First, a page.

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Surprise visits from the boss to your home office are probably legal

Your employer must have your written consent to

Your employer must have your written consent to inspect your home office, experts say. Credit: Getty Images

DEAR CARRIE: My company is instituting a formal policy for flextime, including telecommuting one day a week. A detailed agreement I am expected to sign regarding my home office seems like an overreach. I would have to agree to scheduled or impromptu visits during business hours by a member of human resources or management to inspect my home office. I have resisted. HR is asking me to explain why I don’t want the visits.  I must admit the idea makes me uncomfortable. Could you let me know if this is something that can be legally enforced? — Home Office Unease 

DEAR HOME:   You are not alone in your concerns. Help Wanted has received this question before from  telecommuters who were freaked out at the prospect of visits from company execs who could show up unannounced.  

Lawyers have said that employers need employees’ written consent for home-office inspections. Not giving your consent could cost you your job. Since New York is an employment-at-will state, employees who are not covered by a contract can be fired at any time for any reason, provided the reason isn’t discriminatory.

 Your employer most likely has a valid reason for inspecting your home office, other than playing a game of “gotcha.”  The company could run afoul of U.S. Occupational Safety and Health Administration regulations if you are hurt in your home office because of a hazardous situation.

Here is what the OSHA website says: “Employers are responsible in home work sites for hazards caused by materials, equipment, or work processes, which the employer provides or requires to be used in an employee's home.”

But here’s an interesting caveat: OSHA doesn’t conduct inspections of employees’ home offices, nor does it require employers to do so.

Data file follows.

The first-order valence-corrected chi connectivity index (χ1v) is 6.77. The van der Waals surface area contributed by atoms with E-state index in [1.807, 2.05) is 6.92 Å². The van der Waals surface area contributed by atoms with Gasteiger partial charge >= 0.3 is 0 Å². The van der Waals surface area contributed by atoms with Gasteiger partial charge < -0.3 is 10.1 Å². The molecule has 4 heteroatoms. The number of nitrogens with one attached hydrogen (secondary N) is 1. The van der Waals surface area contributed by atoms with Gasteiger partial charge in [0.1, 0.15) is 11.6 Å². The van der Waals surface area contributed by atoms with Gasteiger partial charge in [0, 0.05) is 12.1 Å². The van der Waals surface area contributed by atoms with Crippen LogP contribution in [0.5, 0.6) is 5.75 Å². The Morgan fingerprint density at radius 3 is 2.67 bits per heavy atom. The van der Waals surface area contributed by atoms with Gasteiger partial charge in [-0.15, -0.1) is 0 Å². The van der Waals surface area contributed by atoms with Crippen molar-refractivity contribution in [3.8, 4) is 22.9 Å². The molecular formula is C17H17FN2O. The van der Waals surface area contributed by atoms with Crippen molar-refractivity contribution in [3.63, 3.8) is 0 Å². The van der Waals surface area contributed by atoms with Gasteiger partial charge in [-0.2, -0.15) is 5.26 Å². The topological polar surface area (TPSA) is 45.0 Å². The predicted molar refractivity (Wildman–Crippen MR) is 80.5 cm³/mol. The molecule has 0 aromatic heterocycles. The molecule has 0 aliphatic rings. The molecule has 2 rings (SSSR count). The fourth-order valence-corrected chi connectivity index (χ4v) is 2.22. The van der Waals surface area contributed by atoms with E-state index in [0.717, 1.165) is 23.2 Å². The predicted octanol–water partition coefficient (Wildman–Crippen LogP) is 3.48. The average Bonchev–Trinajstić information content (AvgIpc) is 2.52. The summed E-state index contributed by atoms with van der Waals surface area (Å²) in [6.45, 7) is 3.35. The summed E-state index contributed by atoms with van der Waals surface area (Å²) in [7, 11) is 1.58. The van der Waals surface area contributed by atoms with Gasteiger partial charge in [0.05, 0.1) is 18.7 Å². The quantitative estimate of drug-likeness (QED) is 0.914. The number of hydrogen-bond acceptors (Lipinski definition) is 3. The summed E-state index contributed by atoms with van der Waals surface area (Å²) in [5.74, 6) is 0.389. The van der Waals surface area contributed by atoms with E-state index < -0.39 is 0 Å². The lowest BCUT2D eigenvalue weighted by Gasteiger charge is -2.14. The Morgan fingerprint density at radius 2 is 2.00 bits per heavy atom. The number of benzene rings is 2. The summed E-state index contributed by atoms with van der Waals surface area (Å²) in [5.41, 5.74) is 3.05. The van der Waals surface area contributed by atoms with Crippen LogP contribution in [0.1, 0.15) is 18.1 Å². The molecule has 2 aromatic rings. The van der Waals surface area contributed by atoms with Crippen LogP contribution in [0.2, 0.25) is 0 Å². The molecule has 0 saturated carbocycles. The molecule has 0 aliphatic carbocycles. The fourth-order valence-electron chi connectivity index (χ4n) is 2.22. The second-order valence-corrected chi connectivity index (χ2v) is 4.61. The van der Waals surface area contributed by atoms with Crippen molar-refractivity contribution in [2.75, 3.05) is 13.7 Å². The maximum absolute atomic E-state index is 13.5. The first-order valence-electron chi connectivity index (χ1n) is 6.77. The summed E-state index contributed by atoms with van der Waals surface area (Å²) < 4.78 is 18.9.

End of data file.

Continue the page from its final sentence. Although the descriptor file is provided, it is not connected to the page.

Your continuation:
However, employers are still responsible for making sure the work sites are safe. 

I hope this information allays your concerns.  

DEAR CARRIE: My daughter works in a daycare. She told me that all of the teachers and assistant teachers were informed that everyone was going to  start receiving a salary rather than hourly pay.

When some of the employees calculated their annual salary at the new rate and compared it with their 2017 W-2 forms, they found they would actually take a pay cut.

Is this legal for the daycare to do? Some of the employees work more than 10 hours a day, five days a  week.— Disguised Pay Cut

DEAR DISGUISED: The daycare has to be careful about any ill effect its new pay policy may have on hourly workers, such as shortchanging them on minimum wage and overtime. Just because an employee is salaried doesn’t mean he or she can’t be considered hourly, or nonexempt, as well. The duties of a job largely determine the status of the employee who holds it.

Hourly workers must be paid at least the minimum wage, which on Long Island is $11 an hour. And they must be paid overtime of at least one and one-half times their regular hourly rate for any hours that exceed 40 in a workweek.  If the new salary, computed on an hourly basis, doesn’t equal either one, the employer is violating labor laws.

If your daughter is a teaching assistant, she is most likely nonexempt. So she should check to see if the lower pay takes her wages below minimum wage or if the cut fails to meet the overtime minimum when she works more than 40 hours a week.

The teachers may be exempt from both overtime and minimum wage if they fall into the professionally exempt category, based on their education and duties.

But whether an employee is exempt or nonexempt,  the pay cut wouldn’t be legal if it violated a collective bargaining or employment contract.


Go to for more on OSHA regulations and home offices.

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